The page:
on the wallowing…

Hippopotamus in Zambezi River, Livingstone, Zambia

A man looking at a hippopotamus may sometimes be tempted to regard a hippopotamus as an enormous mistake; but he is also bound to confess that a fortunate inferiority prevents him personally from making such mistakes.

-Gilbert K. Chesterton

That what we term beauty is a high relative concept, and even the most unwieldy nuances of creation — static of dynamic — have a purpose, these are more or less the first couple of pieces of thought that strike one as the blobbing mass of hippopotami trigger ripples on the river’s surface, roving the snout about more irate then inquisitive, the callous jet stream of the boat a cumber to the natural chorus of capillary waves

Hippopotamus in Zambezi River, Livingstone, Zambia

’Tis a creature tough to relate to for the seeming lack of contrast — both literally and figuratively —  the groggy demeanour on terra firma is not complemented by dexterity in water but rather mirrored so, the sluggishness is accentuated by the slimy hide, and the facial expression echoes a lilting disdain with the universal nature of things — it is a huge land mass, the African continent… the bastion of the Old World… and there are antiques aplenty…

But then there are those gaping hundred and eighty degree jaws, and an attitude that most predators prefer not to mess with… the big boys are forever grumpy and unpredictable… one could try to guess a reason for this permanent chagrin… maybe this descendant of the whale feels he’s not been dealt a fair hand in the game of evolution…

Hippopotamus in Zambezi River, Livingstone, Zambia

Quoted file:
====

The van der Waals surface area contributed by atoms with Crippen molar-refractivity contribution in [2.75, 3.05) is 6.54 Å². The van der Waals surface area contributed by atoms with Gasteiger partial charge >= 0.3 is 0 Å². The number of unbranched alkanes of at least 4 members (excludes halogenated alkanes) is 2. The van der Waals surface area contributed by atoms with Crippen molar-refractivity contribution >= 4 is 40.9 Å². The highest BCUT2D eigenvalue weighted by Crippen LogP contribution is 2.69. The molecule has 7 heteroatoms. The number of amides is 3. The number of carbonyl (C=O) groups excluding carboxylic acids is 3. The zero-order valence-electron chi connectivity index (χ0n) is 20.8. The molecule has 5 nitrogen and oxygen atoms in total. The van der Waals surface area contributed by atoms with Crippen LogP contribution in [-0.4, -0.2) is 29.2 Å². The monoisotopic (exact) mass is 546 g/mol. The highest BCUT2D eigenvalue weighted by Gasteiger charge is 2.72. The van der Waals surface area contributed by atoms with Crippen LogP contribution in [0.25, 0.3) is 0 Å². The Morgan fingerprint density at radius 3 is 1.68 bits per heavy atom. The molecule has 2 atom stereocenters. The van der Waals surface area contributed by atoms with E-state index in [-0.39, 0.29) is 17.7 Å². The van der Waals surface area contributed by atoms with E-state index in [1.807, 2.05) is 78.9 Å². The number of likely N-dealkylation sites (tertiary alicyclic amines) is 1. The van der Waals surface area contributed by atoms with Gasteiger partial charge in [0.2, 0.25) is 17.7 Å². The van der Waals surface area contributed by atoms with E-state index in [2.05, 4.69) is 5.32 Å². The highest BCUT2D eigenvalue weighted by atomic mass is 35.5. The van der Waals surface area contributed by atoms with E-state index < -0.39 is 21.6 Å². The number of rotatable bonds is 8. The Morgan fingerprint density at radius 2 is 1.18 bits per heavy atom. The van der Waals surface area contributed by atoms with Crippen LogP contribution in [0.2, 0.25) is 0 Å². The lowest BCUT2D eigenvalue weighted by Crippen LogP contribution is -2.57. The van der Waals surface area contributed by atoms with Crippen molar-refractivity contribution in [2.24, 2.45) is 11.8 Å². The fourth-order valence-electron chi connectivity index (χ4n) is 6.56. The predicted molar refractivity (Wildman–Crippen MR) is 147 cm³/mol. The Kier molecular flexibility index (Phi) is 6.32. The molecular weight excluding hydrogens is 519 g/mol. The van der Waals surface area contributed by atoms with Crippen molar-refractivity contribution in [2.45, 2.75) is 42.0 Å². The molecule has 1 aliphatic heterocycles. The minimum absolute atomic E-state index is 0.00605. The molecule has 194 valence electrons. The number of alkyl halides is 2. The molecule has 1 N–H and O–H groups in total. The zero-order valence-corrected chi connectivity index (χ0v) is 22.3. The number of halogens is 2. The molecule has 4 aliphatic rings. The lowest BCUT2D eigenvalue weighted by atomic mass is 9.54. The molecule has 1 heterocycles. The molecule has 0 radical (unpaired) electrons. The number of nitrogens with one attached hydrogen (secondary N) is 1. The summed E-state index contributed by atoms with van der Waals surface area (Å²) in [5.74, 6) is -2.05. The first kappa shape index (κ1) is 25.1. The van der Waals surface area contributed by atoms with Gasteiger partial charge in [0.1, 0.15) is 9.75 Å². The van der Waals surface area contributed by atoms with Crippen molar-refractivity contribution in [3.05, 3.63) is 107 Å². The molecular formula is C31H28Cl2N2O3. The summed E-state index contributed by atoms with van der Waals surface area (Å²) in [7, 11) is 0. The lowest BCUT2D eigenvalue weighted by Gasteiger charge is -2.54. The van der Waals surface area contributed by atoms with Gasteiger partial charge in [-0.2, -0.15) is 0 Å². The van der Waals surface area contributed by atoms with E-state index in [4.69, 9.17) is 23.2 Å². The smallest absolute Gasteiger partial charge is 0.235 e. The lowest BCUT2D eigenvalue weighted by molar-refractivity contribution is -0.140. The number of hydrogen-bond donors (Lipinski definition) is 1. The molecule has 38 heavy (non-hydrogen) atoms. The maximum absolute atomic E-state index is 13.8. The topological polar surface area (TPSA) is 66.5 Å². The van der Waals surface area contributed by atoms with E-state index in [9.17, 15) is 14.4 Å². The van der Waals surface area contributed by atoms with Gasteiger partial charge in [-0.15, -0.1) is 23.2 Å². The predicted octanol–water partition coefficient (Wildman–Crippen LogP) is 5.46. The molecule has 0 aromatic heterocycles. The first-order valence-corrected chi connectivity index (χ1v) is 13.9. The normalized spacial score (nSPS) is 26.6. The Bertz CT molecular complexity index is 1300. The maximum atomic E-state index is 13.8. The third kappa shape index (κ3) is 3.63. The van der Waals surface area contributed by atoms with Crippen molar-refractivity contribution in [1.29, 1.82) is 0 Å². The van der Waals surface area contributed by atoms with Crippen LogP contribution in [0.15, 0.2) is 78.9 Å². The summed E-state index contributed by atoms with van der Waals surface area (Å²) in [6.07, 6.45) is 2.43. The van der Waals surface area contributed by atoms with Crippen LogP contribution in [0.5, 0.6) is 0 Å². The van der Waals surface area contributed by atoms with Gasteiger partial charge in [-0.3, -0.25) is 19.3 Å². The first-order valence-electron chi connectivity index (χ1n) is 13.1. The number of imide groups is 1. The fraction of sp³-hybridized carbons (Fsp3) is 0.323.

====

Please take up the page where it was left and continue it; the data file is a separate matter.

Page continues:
We didn’t see the hippos camping on the shore in hoards but had to be content with their crests and troughs, bouncing up the river surface — specific gravity they say — to let out a snort or two at the onlookers before disappearing again… if one had to compare it in terms of manner it’d be a bear — large, chubby and moody… in a canvas where amphibians are anyway a minority, an amphibian of gargantuan proportions becomes even more marginalised… but then, they don’t pull legs or demean one another in the animal kingdom…

Hippopotamus in Zambezi River, Livingstone, Zambia

Musings on Hippopotamus (Cape Hippopotamus, H. a. capensis), Zambezi River, Zambia… 

Author: Parth Joshi

Allured by the outdoors, the author is made up in parts of that quintessential lost soul wreathing under the pangs of biophilia in a desk job, a wannabe elegist mostly ending up in dungeons of poetasters and an optimist waiting for the senility of the modern world to fade away while sampling shoots and leaves. In saner times, he has a keen interest in areas pertaining to tourism, history, agriculture and climate change, especially with respect to historical interpretations, emerging technologies and future livelihoods. An avid trekker, runner, cyclist, birder and photographer, he is more often than not found gloating over anything hinterland, on foot or over computer monitors, and fantasizing solutions that can foster inclusive growth and sustainable livelihoods for communities at the grassroots.

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